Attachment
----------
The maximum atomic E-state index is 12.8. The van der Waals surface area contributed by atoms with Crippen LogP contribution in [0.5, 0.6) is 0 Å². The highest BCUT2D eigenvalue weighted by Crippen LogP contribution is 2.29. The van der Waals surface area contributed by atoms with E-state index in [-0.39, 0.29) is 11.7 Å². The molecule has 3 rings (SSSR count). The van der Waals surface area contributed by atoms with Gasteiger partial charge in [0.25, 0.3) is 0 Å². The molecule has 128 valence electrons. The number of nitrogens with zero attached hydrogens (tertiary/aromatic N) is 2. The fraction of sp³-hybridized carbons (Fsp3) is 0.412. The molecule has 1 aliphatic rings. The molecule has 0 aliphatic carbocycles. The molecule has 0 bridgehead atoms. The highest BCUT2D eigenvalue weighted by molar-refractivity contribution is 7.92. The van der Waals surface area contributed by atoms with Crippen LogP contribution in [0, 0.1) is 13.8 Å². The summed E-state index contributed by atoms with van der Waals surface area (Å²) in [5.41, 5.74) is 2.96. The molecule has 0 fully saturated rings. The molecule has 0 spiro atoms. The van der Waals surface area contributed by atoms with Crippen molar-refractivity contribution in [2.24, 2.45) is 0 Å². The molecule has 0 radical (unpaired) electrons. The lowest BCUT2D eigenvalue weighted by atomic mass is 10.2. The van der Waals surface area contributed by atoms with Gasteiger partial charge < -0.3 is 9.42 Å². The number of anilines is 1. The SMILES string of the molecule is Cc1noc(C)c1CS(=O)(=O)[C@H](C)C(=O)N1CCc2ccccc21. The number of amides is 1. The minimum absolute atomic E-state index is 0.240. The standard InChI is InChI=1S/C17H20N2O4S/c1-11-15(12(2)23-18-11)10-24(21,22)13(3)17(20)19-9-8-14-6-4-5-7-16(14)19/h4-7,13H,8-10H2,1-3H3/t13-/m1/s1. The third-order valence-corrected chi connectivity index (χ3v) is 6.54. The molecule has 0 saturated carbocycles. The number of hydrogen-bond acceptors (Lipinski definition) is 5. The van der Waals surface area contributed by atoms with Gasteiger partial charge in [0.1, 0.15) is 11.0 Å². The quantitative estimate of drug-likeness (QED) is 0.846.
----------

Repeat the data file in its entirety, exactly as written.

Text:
The maximum atomic E-state index is 12.8. The van der Waals surface area contributed by atoms with Crippen LogP contribution in [0.5, 0.6) is 0 Å². The highest BCUT2D eigenvalue weighted by Crippen LogP contribution is 2.29. The van der Waals surface area contributed by atoms with E-state index in [-0.39, 0.29) is 11.7 Å². The molecule has 3 rings (SSSR count). The van der Waals surface area contributed by atoms with Gasteiger partial charge in [0.25, 0.3) is 0 Å². The molecule has 128 valence electrons. The number of nitrogens with zero attached hydrogens (tertiary/aromatic N) is 2. The fraction of sp³-hybridized carbons (Fsp3) is 0.412. The molecule has 1 aliphatic rings. The molecule has 0 aliphatic carbocycles. The molecule has 0 bridgehead atoms. The highest BCUT2D eigenvalue weighted by molar-refractivity contribution is 7.92. The van der Waals surface area contributed by atoms with Crippen LogP contribution in [0, 0.1) is 13.8 Å². The summed E-state index contributed by atoms with van der Waals surface area (Å²) in [5.41, 5.74) is 2.96. The molecule has 0 fully saturated rings. The molecule has 0 spiro atoms. The van der Waals surface area contributed by atoms with Crippen molar-refractivity contribution in [2.24, 2.45) is 0 Å². The molecule has 0 radical (unpaired) electrons. The lowest BCUT2D eigenvalue weighted by atomic mass is 10.2. The van der Waals surface area contributed by atoms with Gasteiger partial charge < -0.3 is 9.42 Å². The number of anilines is 1. The SMILES string of the molecule is Cc1noc(C)c1CS(=O)(=O)[C@H](C)C(=O)N1CCc2ccccc21. The number of amides is 1. The minimum absolute atomic E-state index is 0.240. The standard InChI is InChI=1S/C17H20N2O4S/c1-11-15(12(2)23-18-11)10-24(21,22)13(3)17(20)19-9-8-14-6-4-5-7-16(14)19/h4-7,13H,8-10H2,1-3H3/t13-/m1/s1. The third-order valence-corrected chi connectivity index (χ3v) is 6.54. The molecule has 0 saturated carbocycles. The number of hydrogen-bond acceptors (Lipinski definition) is 5. The van der Waals surface area contributed by atoms with Gasteiger partial charge in [0.1, 0.15) is 11.0 Å². The quantitative estimate of drug-likeness (QED) is 0.846.